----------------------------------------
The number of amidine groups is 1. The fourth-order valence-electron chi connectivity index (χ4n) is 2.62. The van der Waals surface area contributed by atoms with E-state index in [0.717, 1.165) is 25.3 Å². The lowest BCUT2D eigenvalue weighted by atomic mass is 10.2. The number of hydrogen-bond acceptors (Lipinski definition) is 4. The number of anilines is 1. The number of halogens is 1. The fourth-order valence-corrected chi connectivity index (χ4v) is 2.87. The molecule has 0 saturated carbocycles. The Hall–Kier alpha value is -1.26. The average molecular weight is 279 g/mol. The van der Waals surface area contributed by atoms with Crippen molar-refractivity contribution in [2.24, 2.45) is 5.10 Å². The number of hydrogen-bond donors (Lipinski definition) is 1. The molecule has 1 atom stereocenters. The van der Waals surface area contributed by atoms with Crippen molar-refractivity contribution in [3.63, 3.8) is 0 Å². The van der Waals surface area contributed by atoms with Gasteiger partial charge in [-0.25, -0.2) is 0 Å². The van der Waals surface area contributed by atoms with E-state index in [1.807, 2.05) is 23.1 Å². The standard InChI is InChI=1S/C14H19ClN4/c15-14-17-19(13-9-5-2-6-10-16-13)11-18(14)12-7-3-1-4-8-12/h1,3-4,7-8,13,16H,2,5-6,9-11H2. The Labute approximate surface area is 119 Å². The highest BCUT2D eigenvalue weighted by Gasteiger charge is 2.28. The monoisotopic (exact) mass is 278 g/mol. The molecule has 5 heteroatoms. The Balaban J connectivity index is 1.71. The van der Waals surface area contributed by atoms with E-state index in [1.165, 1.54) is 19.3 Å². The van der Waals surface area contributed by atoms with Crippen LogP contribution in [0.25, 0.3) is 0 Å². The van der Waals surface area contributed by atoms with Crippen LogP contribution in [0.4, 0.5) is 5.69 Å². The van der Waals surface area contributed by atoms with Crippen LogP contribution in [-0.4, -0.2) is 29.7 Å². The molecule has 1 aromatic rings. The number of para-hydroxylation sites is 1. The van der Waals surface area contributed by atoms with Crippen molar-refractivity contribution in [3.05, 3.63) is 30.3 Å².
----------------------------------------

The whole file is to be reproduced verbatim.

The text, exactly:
The number of amidine groups is 1. The fourth-order valence-electron chi connectivity index (χ4n) is 2.62. The van der Waals surface area contributed by atoms with E-state index in [0.717, 1.165) is 25.3 Å². The lowest BCUT2D eigenvalue weighted by atomic mass is 10.2. The number of hydrogen-bond acceptors (Lipinski definition) is 4. The number of anilines is 1. The number of halogens is 1. The fourth-order valence-corrected chi connectivity index (χ4v) is 2.87. The molecule has 0 saturated carbocycles. The Hall–Kier alpha value is -1.26. The average molecular weight is 279 g/mol. The van der Waals surface area contributed by atoms with Crippen molar-refractivity contribution in [2.24, 2.45) is 5.10 Å². The number of hydrogen-bond donors (Lipinski definition) is 1. The molecule has 1 atom stereocenters. The van der Waals surface area contributed by atoms with Crippen molar-refractivity contribution in [3.63, 3.8) is 0 Å². The van der Waals surface area contributed by atoms with Gasteiger partial charge in [-0.25, -0.2) is 0 Å². The van der Waals surface area contributed by atoms with E-state index in [1.807, 2.05) is 23.1 Å². The standard InChI is InChI=1S/C14H19ClN4/c15-14-17-19(13-9-5-2-6-10-16-13)11-18(14)12-7-3-1-4-8-12/h1,3-4,7-8,13,16H,2,5-6,9-11H2. The Labute approximate surface area is 119 Å². The highest BCUT2D eigenvalue weighted by Gasteiger charge is 2.28. The monoisotopic (exact) mass is 278 g/mol. The molecule has 5 heteroatoms. The Balaban J connectivity index is 1.71. The van der Waals surface area contributed by atoms with E-state index in [1.165, 1.54) is 19.3 Å². The van der Waals surface area contributed by atoms with Crippen LogP contribution in [0.25, 0.3) is 0 Å². The van der Waals surface area contributed by atoms with Crippen LogP contribution in [0.4, 0.5) is 5.69 Å². The van der Waals surface area contributed by atoms with Crippen LogP contribution in [-0.4, -0.2) is 29.7 Å². The molecule has 1 aromatic rings. The number of para-hydroxylation sites is 1. The van der Waals surface area contributed by atoms with Crippen molar-refractivity contribution in [3.05, 3.63) is 30.3 Å².